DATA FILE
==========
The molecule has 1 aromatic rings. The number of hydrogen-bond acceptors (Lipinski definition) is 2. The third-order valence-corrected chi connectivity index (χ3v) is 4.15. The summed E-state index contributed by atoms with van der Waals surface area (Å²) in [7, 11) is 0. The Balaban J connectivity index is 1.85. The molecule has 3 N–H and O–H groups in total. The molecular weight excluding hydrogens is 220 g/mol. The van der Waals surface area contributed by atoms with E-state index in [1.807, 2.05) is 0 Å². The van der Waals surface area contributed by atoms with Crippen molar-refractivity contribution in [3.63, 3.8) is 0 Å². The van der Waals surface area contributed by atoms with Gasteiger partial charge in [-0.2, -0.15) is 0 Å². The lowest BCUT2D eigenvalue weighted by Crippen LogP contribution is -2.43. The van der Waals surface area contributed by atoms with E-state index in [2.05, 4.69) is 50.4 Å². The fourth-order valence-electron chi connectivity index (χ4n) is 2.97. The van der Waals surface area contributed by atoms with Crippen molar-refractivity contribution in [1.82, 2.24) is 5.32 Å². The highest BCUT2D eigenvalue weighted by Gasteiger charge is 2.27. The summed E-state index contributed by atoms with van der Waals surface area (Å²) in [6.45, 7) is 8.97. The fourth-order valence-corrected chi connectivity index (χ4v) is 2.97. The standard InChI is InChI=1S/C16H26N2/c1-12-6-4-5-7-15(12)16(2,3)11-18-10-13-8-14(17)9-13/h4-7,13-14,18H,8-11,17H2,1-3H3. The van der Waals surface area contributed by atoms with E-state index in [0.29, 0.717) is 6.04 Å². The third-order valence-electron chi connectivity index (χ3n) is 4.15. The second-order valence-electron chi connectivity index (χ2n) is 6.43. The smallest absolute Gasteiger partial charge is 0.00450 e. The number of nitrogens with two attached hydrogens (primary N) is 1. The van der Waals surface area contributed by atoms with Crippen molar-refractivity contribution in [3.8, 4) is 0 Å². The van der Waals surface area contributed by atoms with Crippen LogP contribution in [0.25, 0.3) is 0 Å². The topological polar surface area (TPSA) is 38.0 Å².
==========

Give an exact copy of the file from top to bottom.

The molecule has 1 aromatic rings. The number of hydrogen-bond acceptors (Lipinski definition) is 2. The third-order valence-corrected chi connectivity index (χ3v) is 4.15. The summed E-state index contributed by atoms with van der Waals surface area (Å²) in [7, 11) is 0. The Balaban J connectivity index is 1.85. The molecule has 3 N–H and O–H groups in total. The molecular weight excluding hydrogens is 220 g/mol. The van der Waals surface area contributed by atoms with E-state index in [1.807, 2.05) is 0 Å². The van der Waals surface area contributed by atoms with Crippen molar-refractivity contribution in [3.63, 3.8) is 0 Å². The van der Waals surface area contributed by atoms with Gasteiger partial charge in [-0.2, -0.15) is 0 Å². The lowest BCUT2D eigenvalue weighted by Crippen LogP contribution is -2.43. The van der Waals surface area contributed by atoms with E-state index in [2.05, 4.69) is 50.4 Å². The fourth-order valence-electron chi connectivity index (χ4n) is 2.97. The van der Waals surface area contributed by atoms with Crippen molar-refractivity contribution in [1.82, 2.24) is 5.32 Å². The highest BCUT2D eigenvalue weighted by Gasteiger charge is 2.27. The summed E-state index contributed by atoms with van der Waals surface area (Å²) in [6.45, 7) is 8.97. The fourth-order valence-corrected chi connectivity index (χ4v) is 2.97. The standard InChI is InChI=1S/C16H26N2/c1-12-6-4-5-7-15(12)16(2,3)11-18-10-13-8-14(17)9-13/h4-7,13-14,18H,8-11,17H2,1-3H3. The van der Waals surface area contributed by atoms with E-state index in [0.29, 0.717) is 6.04 Å². The third-order valence-electron chi connectivity index (χ3n) is 4.15. The second-order valence-electron chi connectivity index (χ2n) is 6.43. The smallest absolute Gasteiger partial charge is 0.00450 e. The number of nitrogens with two attached hydrogens (primary N) is 1. The van der Waals surface area contributed by atoms with Crippen molar-refractivity contribution in [3.8, 4) is 0 Å². The van der Waals surface area contributed by atoms with Crippen LogP contribution in [0.25, 0.3) is 0 Å². The topological polar surface area (TPSA) is 38.0 Å².